Father Ragheed Aziz Ganni’s death with the three subdeacons is still a rather moving memory for me, not just on the anniversary but throughout the year when thinking of the plight of the Eastern churches. But why? Because he could’ve gone the other way, avoided the situation of his people and saved his life. Instead he confronted evil head-on with courage. Like other things one remembers, the deaths of people who unknowingly become incredible, beautiful witnesses to the Presence of Christ right now (not some time ago).
Father Ragheed was a Catholic priest of the Chaldean Church in the Diocese of Mosul. Ganni was ordained a priest October 13, 2001. He was 35 years old, a young priest, and a collaborator in Truth for the Kingdom of God. He was convinced in the beauty of God’s Word and His enduring Presence in the world and that we ought not to be scared away.
- Sunday, 16 May 2010 22:15
Jesuit Father James McCann has been named Rector of the
Pontifical Oriental Institute by Pope Benedict XVI. Father McCann will assume
his duties in Rome in September of 2010. His academic and ecclesial
administration coupled with his expertise in Eastern churches and society (the
focus of the Pontifical Oriental Institute) makes this appointment easy to
understand why he’s a good choice. He’ll be fresh air to the Oriental Institute
like his immediate predecessor did prior to be named an archbishop-secretary
for the Vatican office for Eastern churches last year.
The Pontifical Oriental Institute was founded by Pope Benedict XV in 1917 as a center for higher studies in Eastern Christianity.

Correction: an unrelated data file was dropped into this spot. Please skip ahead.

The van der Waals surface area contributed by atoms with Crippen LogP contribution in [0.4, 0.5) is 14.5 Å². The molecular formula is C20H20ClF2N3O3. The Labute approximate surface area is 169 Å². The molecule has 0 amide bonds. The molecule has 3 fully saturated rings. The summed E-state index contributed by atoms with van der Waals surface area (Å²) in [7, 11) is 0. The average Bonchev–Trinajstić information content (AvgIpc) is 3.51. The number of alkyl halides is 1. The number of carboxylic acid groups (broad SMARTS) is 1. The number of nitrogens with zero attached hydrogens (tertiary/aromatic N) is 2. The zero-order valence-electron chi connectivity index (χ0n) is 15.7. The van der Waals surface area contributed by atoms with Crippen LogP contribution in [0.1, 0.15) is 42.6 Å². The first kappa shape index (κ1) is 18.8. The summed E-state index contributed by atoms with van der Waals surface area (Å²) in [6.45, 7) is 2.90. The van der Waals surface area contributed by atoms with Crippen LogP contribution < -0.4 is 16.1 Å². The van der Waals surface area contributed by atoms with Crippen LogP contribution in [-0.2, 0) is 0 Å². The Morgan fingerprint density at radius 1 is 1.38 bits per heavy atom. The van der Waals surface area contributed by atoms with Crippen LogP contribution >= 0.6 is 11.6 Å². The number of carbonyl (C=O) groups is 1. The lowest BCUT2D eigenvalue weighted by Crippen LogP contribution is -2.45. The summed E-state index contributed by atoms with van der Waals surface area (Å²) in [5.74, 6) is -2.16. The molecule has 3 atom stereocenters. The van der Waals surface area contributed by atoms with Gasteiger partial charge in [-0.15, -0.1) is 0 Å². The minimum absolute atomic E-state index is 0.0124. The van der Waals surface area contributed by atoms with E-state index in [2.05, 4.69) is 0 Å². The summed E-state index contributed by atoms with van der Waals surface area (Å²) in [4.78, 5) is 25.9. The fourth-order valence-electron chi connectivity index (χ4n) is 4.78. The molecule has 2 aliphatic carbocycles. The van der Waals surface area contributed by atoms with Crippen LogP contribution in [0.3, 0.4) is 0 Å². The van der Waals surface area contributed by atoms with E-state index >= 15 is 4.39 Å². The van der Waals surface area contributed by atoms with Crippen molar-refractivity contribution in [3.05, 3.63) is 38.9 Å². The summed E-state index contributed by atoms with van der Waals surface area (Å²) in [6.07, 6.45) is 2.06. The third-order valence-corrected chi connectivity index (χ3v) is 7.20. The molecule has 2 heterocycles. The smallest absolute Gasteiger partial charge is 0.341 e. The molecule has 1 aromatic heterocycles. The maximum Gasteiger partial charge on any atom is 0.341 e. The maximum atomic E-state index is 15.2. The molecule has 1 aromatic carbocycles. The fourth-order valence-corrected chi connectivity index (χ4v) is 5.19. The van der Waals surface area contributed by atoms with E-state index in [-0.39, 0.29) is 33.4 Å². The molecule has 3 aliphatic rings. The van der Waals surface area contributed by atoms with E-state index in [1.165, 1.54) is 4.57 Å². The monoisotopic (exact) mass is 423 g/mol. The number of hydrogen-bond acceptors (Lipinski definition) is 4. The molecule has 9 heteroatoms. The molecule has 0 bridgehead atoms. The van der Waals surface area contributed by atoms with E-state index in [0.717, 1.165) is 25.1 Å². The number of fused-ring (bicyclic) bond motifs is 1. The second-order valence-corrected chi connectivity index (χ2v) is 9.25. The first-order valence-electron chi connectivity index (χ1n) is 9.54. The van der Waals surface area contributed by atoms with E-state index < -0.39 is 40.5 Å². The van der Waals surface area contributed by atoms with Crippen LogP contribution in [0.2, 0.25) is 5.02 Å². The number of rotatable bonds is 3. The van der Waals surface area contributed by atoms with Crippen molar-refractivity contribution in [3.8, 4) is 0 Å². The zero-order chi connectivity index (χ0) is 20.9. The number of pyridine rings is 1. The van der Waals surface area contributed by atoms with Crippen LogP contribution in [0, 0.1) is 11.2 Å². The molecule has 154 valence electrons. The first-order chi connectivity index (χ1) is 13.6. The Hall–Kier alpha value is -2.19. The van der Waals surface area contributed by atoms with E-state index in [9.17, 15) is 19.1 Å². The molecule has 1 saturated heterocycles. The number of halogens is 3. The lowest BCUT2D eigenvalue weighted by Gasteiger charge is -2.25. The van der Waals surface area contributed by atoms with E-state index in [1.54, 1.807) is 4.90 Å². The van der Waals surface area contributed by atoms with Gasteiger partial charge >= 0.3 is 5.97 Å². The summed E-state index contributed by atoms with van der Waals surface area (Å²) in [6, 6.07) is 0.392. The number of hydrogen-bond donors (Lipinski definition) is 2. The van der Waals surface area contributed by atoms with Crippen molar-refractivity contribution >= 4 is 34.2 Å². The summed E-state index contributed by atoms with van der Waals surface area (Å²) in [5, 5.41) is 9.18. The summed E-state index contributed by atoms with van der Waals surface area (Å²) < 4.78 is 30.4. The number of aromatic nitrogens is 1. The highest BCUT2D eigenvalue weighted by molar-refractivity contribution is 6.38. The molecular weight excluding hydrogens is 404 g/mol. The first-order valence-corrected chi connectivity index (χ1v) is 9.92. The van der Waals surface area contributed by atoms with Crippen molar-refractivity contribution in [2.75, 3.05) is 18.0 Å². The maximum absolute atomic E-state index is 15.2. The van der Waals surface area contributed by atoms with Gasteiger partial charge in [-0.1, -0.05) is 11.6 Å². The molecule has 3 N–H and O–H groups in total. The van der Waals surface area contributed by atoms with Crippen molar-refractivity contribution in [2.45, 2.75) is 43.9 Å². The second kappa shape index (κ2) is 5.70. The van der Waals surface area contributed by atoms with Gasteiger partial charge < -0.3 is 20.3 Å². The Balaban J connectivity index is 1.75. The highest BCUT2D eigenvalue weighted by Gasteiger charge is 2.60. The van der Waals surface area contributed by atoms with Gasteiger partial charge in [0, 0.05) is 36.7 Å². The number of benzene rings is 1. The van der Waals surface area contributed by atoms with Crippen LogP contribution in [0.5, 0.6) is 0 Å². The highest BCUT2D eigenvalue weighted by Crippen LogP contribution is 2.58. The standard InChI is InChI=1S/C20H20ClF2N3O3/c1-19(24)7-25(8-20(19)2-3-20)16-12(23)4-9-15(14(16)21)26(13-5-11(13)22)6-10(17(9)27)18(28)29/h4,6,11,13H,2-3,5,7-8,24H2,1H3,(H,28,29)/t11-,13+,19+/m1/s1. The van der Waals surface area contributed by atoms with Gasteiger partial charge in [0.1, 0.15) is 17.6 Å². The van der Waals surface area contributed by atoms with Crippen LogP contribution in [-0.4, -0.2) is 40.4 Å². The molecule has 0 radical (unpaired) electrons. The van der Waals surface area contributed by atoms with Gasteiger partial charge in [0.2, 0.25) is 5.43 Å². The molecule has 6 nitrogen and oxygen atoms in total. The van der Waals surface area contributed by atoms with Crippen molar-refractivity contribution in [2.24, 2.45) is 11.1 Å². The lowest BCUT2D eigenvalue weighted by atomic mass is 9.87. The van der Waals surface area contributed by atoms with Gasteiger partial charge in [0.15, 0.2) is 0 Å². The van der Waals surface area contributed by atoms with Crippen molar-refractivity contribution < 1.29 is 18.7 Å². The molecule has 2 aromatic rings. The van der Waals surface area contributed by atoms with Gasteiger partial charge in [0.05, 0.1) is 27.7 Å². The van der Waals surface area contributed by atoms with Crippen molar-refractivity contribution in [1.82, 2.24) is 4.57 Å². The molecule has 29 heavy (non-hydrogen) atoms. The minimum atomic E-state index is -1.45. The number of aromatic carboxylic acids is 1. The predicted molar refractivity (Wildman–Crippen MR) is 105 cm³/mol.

Read Father McCann’s bio here: New PIO Rector.pdf
- Friday, 16 April 2010 19:34
As bishop, I am told, you are asked to sit on boards and be a voice for causes that you may not have too much interest in or knowledge of. While to the new Archbishop Dolan’s portfolio as the archbishop of New York, he is the chairman of the board of the Catholic Near East Welfare Association (CNEWA) and is learning lots of new and beautiful things about the Church in other parts of the world. He made a recent trip to the Middle East with members of the governing board which opened his eyes to a new reality of what it is like to be an Eastern Christian. John Cardinal Foley, Grand Master of the Equestrian Order of Holy Sepulchre of Jerusalem accompanied the CNEWA board. The archbishop learned the beautiful horizons of the East and the limits thereof.
Read Archbishop Dolan’s reflections on his visit
to the Middle East last week. I found it interesting and insightful and I hope it does the same for you.
I am going to be shameless here. When I was at the Catholic Information Service at the Knights of Columbus I commissioned my friend, Father Steven Hawkes-Teeples, SJ, professor Theology at the Oriental Institute in Rome to write a booklet on basics of Eastern Christianity. The old booklet just didn’t serve the needs of our readers and something more up-to-date was needed, especially since Catholic Church has more than one expression of herself. The booklet, The Eastern Christians and Their Churches
, is worth a thorough read.